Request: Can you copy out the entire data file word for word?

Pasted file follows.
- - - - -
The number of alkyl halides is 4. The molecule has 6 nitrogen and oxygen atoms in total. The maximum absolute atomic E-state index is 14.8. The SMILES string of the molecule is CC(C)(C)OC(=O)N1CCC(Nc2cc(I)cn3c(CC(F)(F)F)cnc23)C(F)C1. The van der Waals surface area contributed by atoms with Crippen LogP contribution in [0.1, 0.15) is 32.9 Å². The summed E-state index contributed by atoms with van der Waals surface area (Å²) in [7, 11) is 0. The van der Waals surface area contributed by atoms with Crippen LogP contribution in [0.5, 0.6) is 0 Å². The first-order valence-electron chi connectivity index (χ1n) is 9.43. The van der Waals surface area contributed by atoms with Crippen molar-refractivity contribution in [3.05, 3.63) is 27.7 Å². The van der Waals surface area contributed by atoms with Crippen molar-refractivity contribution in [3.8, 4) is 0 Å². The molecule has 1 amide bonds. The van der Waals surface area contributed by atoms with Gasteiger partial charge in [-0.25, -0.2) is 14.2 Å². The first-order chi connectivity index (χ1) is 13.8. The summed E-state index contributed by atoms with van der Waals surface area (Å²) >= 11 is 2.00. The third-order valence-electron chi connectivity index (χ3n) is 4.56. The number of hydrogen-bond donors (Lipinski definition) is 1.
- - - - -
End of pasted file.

The number of alkyl halides is 4. The molecule has 6 nitrogen and oxygen atoms in total. The maximum absolute atomic E-state index is 14.8. The SMILES string of the molecule is CC(C)(C)OC(=O)N1CCC(Nc2cc(I)cn3c(CC(F)(F)F)cnc23)C(F)C1. The van der Waals surface area contributed by atoms with Crippen LogP contribution in [0.1, 0.15) is 32.9 Å². The summed E-state index contributed by atoms with van der Waals surface area (Å²) in [7, 11) is 0. The van der Waals surface area contributed by atoms with Crippen LogP contribution in [0.5, 0.6) is 0 Å². The first-order valence-electron chi connectivity index (χ1n) is 9.43. The van der Waals surface area contributed by atoms with Crippen molar-refractivity contribution in [3.05, 3.63) is 27.7 Å². The van der Waals surface area contributed by atoms with Crippen molar-refractivity contribution in [3.8, 4) is 0 Å². The molecule has 1 amide bonds. The van der Waals surface area contributed by atoms with Gasteiger partial charge in [-0.25, -0.2) is 14.2 Å². The first-order chi connectivity index (χ1) is 13.8. The summed E-state index contributed by atoms with van der Waals surface area (Å²) >= 11 is 2.00. The third-order valence-electron chi connectivity index (χ3n) is 4.56. The number of hydrogen-bond donors (Lipinski definition) is 1.